It’s been said that you never know how you will handle a life-altering event until it happens to you. Some people are very private, closed-off, and process everything internally, while others tell the whole world in hopes that it will help them cope with what’s actually happening. There is no right or wrong way.
As a blogger, I’ve become accustomed to sacrificing a lot of privacy to share stories with my readers, and even though my most current devastation has taken me while to get down in writing, I still knew sharing it would be my own way of processing things – so here. we. go.
On October 7th, 2015 just 6 short months ago, the world lost someone very special. Some people knew him as a police officer, others as a car magician and an avid outdoors man, but I knew him as dad (Dadio to be more specific). I saw him just a month before he passed, after quitting my job and going back home to Wisconsin to gather my shit, so it was not something I was prepared for. That phone call from my mom is something that I will never forget. I heard what she was saying but I refused to believe it. It seemed as if my world was shattering around me, and I had my first experience of heart break. For some reason, I thought that if I didn’t say it out loud, maybe it wouldn’t be real.
That’s why it’s taken me so long to write this post – I thought that if I just went on with my day/life like nothing happened that I would just go back home to Wisconsin and my dad would be waiting for me. I thought that I would just wait a few days and call him on Sunday for our weekly chat over the Bears game. But as the stabbing pain in my chest began to deepen, I realized I was in denial.
The situation was very real. Within hours, the hospital, funeral home, multiple family members and a lawyer had called. I answered none of the them. The thought of reliving the situation over and over again just didn’t sit well with me. Once the stabbing pain in my chest had lessened, the only thing I could feel was the overwhelmingly sick feeling I got when I tried to call my dad’s phone and it went to voicemail again and again.
The next week was a blur. Somehow I managed to get in my car and drive back to Wisconsin. That 7 hours in the car was the hardest drive I’ve ever had to make. Being alone that long with your thoughts can be a dangerous thing. My mind was racing. I started to think about the last time I saw my dad. He was happy, and from what I saw, healthy. As I was recalling that last visit, my sadness had suddenly turned to anger. I was mad at him for not telling my brother and I he had cancer. It was a secret that he had kept for months because he didn’t want my brother and I to “worry” about him. I was mad that my mom had kept it a secret from us for a month (a request per my dad), I was mad that he was no longer going to walk me down the aisle one day, let alone know his grand kids. I even got mad at the smallest, things like the fact that I now had no one to call when the Bears played (or when Jay Cutler was being a total bitch), when I had car trouble, or just needed to hear his voice.
After the sadness set in, I truly thought that I would never laugh or be happy again. How could I, knowing someone so important to me was gone? This feeling stuck with me the whole time I was in Wisconsin. I was physically and mentally a wreck.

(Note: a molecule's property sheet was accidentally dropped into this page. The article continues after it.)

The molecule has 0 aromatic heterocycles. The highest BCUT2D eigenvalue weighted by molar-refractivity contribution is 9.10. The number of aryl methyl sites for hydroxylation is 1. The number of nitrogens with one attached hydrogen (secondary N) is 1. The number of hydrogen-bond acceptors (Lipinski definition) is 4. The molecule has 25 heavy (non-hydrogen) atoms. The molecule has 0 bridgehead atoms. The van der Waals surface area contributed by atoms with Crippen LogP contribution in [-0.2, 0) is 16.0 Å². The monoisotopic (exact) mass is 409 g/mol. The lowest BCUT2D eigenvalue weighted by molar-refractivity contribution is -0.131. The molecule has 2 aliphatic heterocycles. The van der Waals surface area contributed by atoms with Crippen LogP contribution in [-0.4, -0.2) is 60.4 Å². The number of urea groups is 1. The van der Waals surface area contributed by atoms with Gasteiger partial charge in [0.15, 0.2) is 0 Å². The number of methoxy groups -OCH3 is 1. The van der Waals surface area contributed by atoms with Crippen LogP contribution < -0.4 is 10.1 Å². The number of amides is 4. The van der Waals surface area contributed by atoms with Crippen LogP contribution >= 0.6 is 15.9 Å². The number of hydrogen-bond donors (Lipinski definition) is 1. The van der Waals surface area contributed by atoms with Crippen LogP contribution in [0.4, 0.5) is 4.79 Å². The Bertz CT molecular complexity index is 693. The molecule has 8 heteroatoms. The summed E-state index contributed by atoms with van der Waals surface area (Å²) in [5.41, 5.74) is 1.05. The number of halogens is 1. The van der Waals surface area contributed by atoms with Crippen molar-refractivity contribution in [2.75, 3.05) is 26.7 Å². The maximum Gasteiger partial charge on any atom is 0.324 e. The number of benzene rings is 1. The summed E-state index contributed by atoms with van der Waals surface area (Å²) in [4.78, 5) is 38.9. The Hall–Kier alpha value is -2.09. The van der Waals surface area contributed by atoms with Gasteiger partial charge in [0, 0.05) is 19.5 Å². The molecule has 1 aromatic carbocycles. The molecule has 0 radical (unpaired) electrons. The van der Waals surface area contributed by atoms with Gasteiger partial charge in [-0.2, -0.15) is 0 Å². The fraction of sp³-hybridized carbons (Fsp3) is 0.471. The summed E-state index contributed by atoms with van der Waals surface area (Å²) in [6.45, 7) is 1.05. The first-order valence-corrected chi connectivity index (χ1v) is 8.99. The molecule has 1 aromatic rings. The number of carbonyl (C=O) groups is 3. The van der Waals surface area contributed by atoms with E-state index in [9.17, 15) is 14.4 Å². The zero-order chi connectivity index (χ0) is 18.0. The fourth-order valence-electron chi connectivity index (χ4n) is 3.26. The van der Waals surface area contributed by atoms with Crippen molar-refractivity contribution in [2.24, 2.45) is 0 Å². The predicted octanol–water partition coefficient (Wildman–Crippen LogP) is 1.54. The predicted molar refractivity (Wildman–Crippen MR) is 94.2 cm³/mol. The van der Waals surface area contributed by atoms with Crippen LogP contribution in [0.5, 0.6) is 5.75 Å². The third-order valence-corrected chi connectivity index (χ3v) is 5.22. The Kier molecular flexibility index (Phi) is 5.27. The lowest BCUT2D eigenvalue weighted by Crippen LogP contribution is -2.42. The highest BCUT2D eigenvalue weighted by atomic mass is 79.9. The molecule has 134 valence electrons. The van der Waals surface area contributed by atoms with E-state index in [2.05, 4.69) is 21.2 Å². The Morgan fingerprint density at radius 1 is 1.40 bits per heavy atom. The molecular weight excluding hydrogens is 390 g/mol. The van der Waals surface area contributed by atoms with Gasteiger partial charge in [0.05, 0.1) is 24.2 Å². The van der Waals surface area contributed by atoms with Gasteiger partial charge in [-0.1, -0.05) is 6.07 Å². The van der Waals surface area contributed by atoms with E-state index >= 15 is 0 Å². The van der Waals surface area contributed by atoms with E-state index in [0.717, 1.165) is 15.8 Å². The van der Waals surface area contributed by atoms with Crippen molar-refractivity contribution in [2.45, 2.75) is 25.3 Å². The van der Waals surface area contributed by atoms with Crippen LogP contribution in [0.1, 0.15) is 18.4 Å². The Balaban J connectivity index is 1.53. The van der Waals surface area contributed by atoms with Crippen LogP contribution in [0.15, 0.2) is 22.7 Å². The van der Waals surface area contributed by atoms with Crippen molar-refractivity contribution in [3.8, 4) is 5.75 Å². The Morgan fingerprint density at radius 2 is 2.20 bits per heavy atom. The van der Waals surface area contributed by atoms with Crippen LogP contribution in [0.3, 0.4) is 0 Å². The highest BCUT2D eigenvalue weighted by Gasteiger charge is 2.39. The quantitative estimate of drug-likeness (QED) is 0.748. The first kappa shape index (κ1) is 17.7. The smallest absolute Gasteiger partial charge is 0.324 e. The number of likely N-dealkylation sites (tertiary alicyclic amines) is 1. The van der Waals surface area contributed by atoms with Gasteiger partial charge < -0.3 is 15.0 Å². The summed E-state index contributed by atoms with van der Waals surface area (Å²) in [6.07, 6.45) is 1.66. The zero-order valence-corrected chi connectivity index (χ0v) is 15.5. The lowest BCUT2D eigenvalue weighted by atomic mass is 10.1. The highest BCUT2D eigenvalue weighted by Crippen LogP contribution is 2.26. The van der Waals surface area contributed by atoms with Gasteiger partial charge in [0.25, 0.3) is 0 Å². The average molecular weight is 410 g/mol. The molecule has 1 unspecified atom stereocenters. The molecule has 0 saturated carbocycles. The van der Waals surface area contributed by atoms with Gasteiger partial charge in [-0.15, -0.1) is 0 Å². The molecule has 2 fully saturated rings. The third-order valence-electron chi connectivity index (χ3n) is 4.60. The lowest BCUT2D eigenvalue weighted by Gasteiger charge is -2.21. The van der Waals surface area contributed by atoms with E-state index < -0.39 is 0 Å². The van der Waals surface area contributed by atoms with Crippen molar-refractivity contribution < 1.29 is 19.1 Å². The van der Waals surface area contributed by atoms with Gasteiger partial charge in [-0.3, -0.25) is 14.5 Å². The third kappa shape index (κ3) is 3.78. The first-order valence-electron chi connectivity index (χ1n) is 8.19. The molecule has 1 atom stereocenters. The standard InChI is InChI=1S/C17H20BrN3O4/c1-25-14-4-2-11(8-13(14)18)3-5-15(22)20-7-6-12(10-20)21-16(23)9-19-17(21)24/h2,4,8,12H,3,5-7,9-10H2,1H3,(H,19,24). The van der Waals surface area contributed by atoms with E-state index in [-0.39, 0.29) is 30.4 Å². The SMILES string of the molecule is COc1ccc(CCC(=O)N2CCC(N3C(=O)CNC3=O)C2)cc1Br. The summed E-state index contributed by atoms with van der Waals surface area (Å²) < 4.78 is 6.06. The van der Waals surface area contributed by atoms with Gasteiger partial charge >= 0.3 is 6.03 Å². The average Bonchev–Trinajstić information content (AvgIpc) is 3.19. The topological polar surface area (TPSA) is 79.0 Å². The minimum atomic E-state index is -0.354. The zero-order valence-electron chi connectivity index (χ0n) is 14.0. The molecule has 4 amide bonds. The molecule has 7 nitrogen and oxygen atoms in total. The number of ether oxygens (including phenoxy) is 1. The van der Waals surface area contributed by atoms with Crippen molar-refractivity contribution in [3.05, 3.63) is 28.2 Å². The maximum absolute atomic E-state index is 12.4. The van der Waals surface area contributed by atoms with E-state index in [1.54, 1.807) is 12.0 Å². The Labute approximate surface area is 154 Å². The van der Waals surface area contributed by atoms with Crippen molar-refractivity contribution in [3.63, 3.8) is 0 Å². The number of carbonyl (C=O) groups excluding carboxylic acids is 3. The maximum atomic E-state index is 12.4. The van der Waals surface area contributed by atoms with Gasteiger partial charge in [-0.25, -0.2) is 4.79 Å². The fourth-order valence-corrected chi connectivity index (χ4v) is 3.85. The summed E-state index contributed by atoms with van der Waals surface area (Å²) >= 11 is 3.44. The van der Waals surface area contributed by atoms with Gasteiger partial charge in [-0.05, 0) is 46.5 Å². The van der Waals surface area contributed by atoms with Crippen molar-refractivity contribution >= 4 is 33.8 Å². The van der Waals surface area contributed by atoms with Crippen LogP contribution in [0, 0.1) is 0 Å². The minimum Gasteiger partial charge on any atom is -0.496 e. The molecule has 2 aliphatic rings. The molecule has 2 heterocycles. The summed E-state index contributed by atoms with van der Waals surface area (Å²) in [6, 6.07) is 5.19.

Since I’ve never dealt with a major death before, I wasn’t sure how I was going to react after the initial shock wore off (if it ever did). But once I was with my brother, he and I decided to deal with it the only way we knew how – with humor and our sarcastic, witty personalities. My dad wouldn’t have wanted it any other way since he was ultimately the one that made us like that after years of teasing us and playing jokes on us. I’m not sure the funeral director understood it, let alone appreciated it as much as we did, and I’m pretty sure everyone from our hometown thought we totally lost it, but to each their own, right?
Like with most things he did, my dad had a method to his madness. He didn’t want us knowing he was sick in fear that we would worry and he wanted us to remember him as he was, not sick. My brother and I mourned and are still mourning in our ways, but in order to get through that week we wanted to celebrate the life that he lived.
After a week of what seemed like hell on earth, my family had my dad’s memorial service. We watched the Bears play, ate his favorite food and exchanged funny stories about him. It was the perfect way to celebrate his life. All of his favorite people and things together in one place.
Since then, I’ve had good days where I can talk about my dad and laugh, and bad days where I can’t even look at a photo of him without crying. But as time passes, I’ve been able to see the good this unfortunate situation has done in my life. In an effort to deal with anything else but the passing of my hero, I threw myself into my work. I decided to relaunch my blog, further my career, and reinvent my lifestyle!
It was official, in losing my dad, I finally found myself. My nose that I hated for being too big now reminded me of my dad who had the same facial features. The weight on the scale seemed so minuscule compared to everything else. What people thought of me no longer mattered because I knew I could make it through anything after what I had endured the past few months. I’ve learned to accept all of myself for exactly what I am and my main goal in life now is to do just what my dad always used to tell me “Don’t worry, be happy.” I know that with everything I do on my journey of happiness he is watching over me and following me every step of the way.
Love you Dadio,